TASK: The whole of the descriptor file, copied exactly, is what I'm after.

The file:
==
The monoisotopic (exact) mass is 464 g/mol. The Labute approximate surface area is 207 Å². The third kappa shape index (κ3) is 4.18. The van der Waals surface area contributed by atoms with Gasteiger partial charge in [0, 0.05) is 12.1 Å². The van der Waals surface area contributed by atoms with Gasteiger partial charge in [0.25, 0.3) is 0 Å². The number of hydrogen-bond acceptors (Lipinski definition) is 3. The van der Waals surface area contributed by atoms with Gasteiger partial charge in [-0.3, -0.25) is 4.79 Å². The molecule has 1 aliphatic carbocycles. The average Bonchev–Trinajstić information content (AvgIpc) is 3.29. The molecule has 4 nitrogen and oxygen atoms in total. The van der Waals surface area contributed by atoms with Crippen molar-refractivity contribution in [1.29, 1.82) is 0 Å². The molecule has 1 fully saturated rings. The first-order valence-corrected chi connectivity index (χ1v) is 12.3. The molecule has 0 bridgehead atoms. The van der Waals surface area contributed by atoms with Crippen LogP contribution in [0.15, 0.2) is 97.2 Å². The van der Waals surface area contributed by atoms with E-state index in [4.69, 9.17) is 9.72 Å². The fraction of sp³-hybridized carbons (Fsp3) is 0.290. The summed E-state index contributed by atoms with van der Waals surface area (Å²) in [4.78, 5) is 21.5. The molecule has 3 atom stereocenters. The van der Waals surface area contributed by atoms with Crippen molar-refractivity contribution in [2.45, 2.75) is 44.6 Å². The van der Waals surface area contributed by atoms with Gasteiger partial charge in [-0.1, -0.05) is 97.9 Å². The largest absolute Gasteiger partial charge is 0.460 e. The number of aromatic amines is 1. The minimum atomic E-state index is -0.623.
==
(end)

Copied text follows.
The monoisotopic (exact) mass is 464 g/mol. The Labute approximate surface area is 207 Å². The third kappa shape index (κ3) is 4.18. The van der Waals surface area contributed by atoms with Gasteiger partial charge in [0, 0.05) is 12.1 Å². The van der Waals surface area contributed by atoms with Gasteiger partial charge in [0.25, 0.3) is 0 Å². The number of hydrogen-bond acceptors (Lipinski definition) is 3. The van der Waals surface area contributed by atoms with Gasteiger partial charge in [-0.3, -0.25) is 4.79 Å². The molecule has 1 aliphatic carbocycles. The average Bonchev–Trinajstić information content (AvgIpc) is 3.29. The molecule has 4 nitrogen and oxygen atoms in total. The van der Waals surface area contributed by atoms with Crippen molar-refractivity contribution in [1.29, 1.82) is 0 Å². The molecule has 1 fully saturated rings. The first-order valence-corrected chi connectivity index (χ1v) is 12.3. The molecule has 0 bridgehead atoms. The van der Waals surface area contributed by atoms with Crippen LogP contribution in [0.15, 0.2) is 97.2 Å². The van der Waals surface area contributed by atoms with E-state index in [4.69, 9.17) is 9.72 Å². The fraction of sp³-hybridized carbons (Fsp3) is 0.290. The summed E-state index contributed by atoms with van der Waals surface area (Å²) in [4.78, 5) is 21.5. The molecule has 3 atom stereocenters. The van der Waals surface area contributed by atoms with Crippen molar-refractivity contribution in [2.45, 2.75) is 44.6 Å². The van der Waals surface area contributed by atoms with Gasteiger partial charge in [-0.1, -0.05) is 97.9 Å². The largest absolute Gasteiger partial charge is 0.460 e. The number of aromatic amines is 1. The minimum atomic E-state index is -0.623.